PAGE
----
The Honda CR-V probably would have been called a crossover vehicle instead of a compact sport-utility if introduced in the past few years because it has crossover attributes: convenient size, spacious interior and carlike ride and handling.
The CR-V arrived for 1997 as one of the first carlike SUVs, was updated in 2002 and got a strong dose of new design features for 2005. Sales of the CR-V for the first 10 months this year totaled 125,594 units, up from 123,335 in the same period last year.
The CR-V comes as an entry level LX with front- or all-wheel drive, with no low-range gearing for serious off-road driving. The mid-range EX and top-line SE have only all-wheel drive.
List prices range from $20,395 to $25,400.
All CR-Vs have a refined 2.4-liter, 156-horsepower engine that provides lively in-town use but average highway performance because the engine is rather small and the CR-V is fairly heavy. However this is an easy highway cruiser, with the tachometer reading a relaxed 2,300 rpm at 70 mph.
Estimated fuel economy is 21-23 mpg in the city and 26-29 on highways.
A responsive five-speed automatic transmission is offered for all models. Only the EX can be equipped with a five-speed manual gearbox.
An anti-skid system with traction control and anti-lock all-disc brakes are standard for all CR-Vs. So are front side air bags and head-protecting curtain side air bags for both seating rows with rollover deployment.
No CR-V is a "stripped'' model. Even the entry LX has such items as air conditioning, cruise control, adjustable split-folding rear seat, AM/FM/cassette/CD player, rear defogger, intermittent wipers and power windows, mirrors and door locks with remote keyless entry.
The EX adds a power sunroof, in-dash six-disc CD changer, steering wheel radio controls and alloy wheels. The SE adds leather upholstery, heated front seats and heated mirrors.
All CR-Vs have fairly large 16-inch wheels and moderately wide 65-series tires, which mainly are suited for ride comfort, not flat cornering. The all-independent suspension provides a supple ride, but allows noticeable body lean when the CR-V is moving quickly through curves.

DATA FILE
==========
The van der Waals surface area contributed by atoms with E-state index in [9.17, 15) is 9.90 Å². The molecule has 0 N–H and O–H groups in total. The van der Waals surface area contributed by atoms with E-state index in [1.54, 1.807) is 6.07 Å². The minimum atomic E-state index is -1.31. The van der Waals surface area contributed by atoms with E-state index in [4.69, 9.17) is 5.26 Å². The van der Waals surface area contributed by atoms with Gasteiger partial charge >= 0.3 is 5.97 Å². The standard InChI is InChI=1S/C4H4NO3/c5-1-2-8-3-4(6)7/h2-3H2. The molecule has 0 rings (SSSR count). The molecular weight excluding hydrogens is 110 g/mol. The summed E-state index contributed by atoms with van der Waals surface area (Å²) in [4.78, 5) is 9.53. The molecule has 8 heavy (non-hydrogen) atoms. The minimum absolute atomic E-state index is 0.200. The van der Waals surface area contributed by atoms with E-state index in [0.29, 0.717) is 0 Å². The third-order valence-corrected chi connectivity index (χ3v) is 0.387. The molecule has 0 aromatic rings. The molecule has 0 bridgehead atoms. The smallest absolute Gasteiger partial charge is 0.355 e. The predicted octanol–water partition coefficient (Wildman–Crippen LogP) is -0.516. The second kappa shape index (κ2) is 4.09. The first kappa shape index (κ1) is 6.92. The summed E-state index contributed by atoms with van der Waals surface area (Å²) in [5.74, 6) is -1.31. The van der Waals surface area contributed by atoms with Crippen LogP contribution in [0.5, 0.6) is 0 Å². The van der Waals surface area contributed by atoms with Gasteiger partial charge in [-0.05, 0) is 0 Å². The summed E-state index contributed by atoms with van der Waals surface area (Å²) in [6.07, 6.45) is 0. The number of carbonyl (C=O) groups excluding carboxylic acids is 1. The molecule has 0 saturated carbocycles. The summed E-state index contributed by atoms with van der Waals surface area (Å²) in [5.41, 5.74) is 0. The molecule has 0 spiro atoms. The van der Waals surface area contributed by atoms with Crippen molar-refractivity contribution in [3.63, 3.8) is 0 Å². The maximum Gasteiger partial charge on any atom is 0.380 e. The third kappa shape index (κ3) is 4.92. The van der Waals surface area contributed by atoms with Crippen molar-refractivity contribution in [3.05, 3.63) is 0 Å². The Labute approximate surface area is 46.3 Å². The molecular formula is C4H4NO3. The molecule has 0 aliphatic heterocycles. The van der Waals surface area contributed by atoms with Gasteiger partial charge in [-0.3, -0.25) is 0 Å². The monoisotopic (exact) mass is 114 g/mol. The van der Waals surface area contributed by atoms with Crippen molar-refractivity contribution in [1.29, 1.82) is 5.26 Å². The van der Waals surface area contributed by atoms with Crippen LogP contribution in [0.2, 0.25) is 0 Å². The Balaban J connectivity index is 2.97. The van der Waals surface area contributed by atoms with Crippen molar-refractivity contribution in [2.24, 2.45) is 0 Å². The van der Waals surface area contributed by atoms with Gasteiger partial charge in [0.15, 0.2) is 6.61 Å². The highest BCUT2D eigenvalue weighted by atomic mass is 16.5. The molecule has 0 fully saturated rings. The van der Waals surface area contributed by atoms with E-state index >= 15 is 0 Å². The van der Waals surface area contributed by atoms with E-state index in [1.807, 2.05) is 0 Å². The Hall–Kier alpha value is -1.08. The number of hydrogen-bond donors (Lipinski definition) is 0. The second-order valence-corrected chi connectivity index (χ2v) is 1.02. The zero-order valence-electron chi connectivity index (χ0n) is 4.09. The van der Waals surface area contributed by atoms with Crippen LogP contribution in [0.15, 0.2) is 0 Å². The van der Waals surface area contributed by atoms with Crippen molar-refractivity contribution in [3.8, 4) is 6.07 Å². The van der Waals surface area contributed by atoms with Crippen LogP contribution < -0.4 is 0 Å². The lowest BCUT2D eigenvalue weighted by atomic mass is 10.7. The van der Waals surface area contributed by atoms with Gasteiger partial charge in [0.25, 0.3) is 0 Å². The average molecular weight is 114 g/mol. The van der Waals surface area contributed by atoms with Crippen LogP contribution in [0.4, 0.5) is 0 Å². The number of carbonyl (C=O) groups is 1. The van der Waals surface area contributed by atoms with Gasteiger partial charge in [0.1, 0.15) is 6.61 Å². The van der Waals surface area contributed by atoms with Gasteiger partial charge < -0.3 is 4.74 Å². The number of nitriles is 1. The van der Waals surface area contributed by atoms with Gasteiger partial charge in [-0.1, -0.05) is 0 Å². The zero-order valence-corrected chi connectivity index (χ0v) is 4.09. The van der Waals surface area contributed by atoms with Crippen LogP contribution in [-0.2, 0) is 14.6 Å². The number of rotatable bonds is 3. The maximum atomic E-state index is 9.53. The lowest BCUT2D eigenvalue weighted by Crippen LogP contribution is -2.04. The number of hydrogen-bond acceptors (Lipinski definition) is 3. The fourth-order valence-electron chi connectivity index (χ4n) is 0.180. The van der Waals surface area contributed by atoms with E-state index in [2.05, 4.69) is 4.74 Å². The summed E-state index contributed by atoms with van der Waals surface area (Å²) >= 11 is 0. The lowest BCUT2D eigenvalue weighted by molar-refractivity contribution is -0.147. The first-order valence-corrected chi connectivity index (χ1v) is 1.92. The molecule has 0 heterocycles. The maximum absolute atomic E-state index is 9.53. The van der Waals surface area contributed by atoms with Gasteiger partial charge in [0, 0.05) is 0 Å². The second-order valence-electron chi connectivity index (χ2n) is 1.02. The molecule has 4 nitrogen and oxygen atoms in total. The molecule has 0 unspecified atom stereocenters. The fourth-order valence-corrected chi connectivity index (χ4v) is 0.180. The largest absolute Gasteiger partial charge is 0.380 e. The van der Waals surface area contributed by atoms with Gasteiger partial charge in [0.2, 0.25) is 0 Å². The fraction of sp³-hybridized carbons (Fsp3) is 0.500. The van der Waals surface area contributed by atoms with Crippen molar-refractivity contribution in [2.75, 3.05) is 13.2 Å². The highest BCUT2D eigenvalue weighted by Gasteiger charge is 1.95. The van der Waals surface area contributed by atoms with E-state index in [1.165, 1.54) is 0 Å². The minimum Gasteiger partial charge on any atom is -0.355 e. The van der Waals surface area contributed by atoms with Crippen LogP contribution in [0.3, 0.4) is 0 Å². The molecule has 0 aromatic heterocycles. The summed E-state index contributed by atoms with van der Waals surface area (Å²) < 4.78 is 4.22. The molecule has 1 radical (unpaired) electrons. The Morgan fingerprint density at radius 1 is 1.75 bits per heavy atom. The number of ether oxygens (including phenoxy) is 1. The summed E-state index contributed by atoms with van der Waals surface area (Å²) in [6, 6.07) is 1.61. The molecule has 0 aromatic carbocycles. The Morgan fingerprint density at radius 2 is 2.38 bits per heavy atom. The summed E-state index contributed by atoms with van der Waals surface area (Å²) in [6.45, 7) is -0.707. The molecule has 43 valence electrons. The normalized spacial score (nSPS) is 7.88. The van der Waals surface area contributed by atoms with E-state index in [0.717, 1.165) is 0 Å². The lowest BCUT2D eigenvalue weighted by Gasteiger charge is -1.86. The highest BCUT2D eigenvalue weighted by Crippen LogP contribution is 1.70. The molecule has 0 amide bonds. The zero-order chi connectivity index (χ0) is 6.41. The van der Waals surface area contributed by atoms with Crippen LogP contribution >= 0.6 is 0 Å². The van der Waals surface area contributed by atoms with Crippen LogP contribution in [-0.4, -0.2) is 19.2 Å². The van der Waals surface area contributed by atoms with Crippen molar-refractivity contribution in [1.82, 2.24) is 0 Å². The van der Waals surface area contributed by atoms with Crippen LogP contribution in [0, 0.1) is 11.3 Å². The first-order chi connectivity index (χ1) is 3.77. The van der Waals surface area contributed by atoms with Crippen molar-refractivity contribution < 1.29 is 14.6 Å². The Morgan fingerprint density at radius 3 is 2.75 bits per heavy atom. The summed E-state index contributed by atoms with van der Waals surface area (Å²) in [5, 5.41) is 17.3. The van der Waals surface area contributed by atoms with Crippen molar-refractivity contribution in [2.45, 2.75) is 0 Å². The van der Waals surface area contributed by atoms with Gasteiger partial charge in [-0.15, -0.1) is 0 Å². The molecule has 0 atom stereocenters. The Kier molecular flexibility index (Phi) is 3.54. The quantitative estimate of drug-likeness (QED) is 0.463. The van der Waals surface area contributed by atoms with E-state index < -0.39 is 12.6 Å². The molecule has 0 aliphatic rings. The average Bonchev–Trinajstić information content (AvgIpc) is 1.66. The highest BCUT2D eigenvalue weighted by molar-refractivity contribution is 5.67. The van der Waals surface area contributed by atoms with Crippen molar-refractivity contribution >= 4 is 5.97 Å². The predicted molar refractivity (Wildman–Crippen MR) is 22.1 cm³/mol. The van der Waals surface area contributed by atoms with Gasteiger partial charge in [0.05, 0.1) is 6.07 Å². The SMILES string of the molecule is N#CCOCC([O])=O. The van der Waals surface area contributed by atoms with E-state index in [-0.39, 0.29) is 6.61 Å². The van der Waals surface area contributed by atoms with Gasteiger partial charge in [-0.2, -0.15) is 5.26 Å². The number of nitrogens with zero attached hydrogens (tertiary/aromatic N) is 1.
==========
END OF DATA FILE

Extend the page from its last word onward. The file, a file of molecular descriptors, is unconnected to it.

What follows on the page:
Still, the CR-V has fairly quick steering and nimble handling. The brake pedal has a nice feel and progressive action for smooth stops. This Honda thus is fun to drive at lower speeds.
Occupants sit high in the trimly designed cockpit, with the driver facing a huge windshield. It's easy to enter the CR-V because it has a low floor and wide door openings.
The airy, roomy interior offers comfortable room for four to five adults, and the rear seat slides fore and aft a lot for more legroom. The cockpit is generally quiet, but wind, tire and road noise are noticeable above 65 mph with the radio switched off.
Front seats offer good side and thigh support, and gauges are easily read. The automatic transmission shifter juts from the dashboard, allowing an easy reach to controls. However, that shifter has a notchy action, and hurried moves with it could put a driver in the wrong gear. No manual-shift CR-V was available for testing.
Audio controls are conveniently placed high, and the climate system has unusually large controls for easy use, although those with shorter arms might feel they are positioned too low.
All doors have small storage pockets, and the dashboard has two moderately large storage bins with covers. A handy flip-up tray with dual cupholders is between the front seats. A third cupholder pops out from the center of the dashboard.
The cargo area is roomy, with a low, wide opening. But the tailgate is hinged on the right side and thus swings open toward the curb.
The entire rear seat easily flips forward for added cargo room.
The CR-V needs a larger engine for better highway performance, but fuel economy then would suffer. It remains one of the best compact SUV buys -- or, if you will -- one of the top crossover buys.
2006 HONDA CR-V
Agile. Spacious. Refined. Fuel-thrifty. All-wheel drive.
Notchy automatic transmission shifter. So-so highway pep. Tailgate hampers curbside loading.